A few weeks into my first semester at Yale, back in 1976, I was walking to lunch in my residential college, when I ran into a group of freshmen on their way to Commons, the largest dining hall on campus. I was quiet by nature, and always preferred small to large. Everything about Commons felt too big and too loud. But I hadn’t yet found my social footing, so I was pleased when my classmates asked me to join them.
The day was sunny and warm, perfect New Haven post-summer-pre-winter weather. We all wore jeans and T-shirts, backpacks slung over our shoulders, comfortable in the light breeze. We were near the entrance to Commons, when I heard a student raise his voice: “Nobody wants you here!”
I turned and saw a folding table with three young women. Their petition was short and simple, asking people to support gay and lesbian students. The young man who yelled was surrounded, a pack of five men, threatening and condescending. The three women were clearly upset, but stood their ground.
I barely registered my lunch group’s calling for me to “come on” and “hurry up.” Instead, I slowly walked back to the table. Quietly, I signed the petition. The women thanked me politely, although their eyes were on the pack, as were mine. I can still picture those boys – all in polo shirts, trim and fit, Gentlemen’s Quarterly handsome. I met each of their eyes, and they stared back. A few grinned brazenly; one looked me over and licked his lips. I was unable to speak.
In my high school, gay boys were constantly targeted, verbally and physically, but violence was common, because my high school’s population included several gangs. Yes, the gay boys were bullied terribly, but most of the violence broke out between rival gangs. Surrounded by the fireworks of gang warfare, I failed to identify the magnitude of homophobia as a source.
I don’t remember much about that lunch, except the stares from the group. When I finally found my voice and asked what was wrong, the bravest of the bunch spoke up: “Are you gay?” I shook my head and they exchanged baffled glances. The girl to my right put down her glass of milk. “Then why did you sign the petition?”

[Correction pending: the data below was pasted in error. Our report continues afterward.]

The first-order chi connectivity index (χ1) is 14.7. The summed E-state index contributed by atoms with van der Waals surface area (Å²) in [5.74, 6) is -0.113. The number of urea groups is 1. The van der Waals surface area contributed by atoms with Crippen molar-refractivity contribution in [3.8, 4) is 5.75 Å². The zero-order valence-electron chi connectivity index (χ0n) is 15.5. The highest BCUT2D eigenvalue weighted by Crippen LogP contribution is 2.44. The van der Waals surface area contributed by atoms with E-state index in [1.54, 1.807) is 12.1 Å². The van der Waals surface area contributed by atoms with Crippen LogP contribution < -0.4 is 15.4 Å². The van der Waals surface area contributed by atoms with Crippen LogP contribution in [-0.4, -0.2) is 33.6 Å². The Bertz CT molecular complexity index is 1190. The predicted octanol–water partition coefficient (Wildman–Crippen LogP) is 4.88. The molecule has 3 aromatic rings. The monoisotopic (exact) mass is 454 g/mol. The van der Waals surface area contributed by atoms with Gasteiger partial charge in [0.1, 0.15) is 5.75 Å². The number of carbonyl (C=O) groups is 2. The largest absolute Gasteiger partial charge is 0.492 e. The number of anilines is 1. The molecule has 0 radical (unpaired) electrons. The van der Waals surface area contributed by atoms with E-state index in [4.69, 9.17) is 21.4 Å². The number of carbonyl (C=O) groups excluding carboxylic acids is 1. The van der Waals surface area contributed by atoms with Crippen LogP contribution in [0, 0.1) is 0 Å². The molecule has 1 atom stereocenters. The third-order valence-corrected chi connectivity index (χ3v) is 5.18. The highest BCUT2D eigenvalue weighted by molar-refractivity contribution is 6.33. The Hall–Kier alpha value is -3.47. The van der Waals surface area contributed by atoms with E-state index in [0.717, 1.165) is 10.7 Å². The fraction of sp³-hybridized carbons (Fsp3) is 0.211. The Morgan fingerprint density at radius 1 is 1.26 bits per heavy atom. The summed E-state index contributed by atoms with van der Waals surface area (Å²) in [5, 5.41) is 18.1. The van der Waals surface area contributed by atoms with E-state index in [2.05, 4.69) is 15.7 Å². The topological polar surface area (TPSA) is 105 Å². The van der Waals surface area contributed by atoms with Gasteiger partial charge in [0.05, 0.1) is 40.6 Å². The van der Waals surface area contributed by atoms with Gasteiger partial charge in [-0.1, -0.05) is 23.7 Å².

I walked to my next class slowly, knowing I had done something terribly wrong. It took me weeks to figure out that I should have returned to that folding table, and stood with those three women. I should have found my voice, spoken up, said that if “Nobody wanted them here”, then I was glad to be “Nobody”.
Over time, I found my group of friends at Yale. I stopped being frightened of polo shirts. I began to hit my academic stride, and my confidence grew. I ate at Commons, felt comfortable, learned to handle big and loud. By the end of my first year, I had fallen head over heels in love with Yale. But I was also disturbingly aware that during my bright college years, the people on the LGBTQ spectrum often had a tough time, navigating an environment that pulsed with overt and covert hostility.
I’m told that Yale has grown, changed and evolved into a safe and supportive environment for people of any sexuality and sexual identity. Now, when I look over the curriculum for Women’s, Gender and Sexuality Studies, I’m impressed. Back in my time at college, I was involved in Student-to-Student Counseling; now I read about Walden Peer Counseling, Pathways Peer Counseling, Queer Peers at Yale – and I feel a surge of pride for my alma mater. I’ll forgive Yale for needing time to evolve, and I’ll ask those 3 women at that folding table to forgive me for my silence, for walking away on that day back in 1976. I, too, needed time to evolve.
Let’s stand together.
Amy Kaufman Burk is a novelist, blogger and strong supporter of Marriage Equality. She has written 2 novels – “Hollywood High: Achieve The Honorable” and “Tightwire”. Both books are on Amazon’s Top Rated List for LGBT Literary Fiction. To find out more about Amy, visit her website at http://amykaufmanburk.com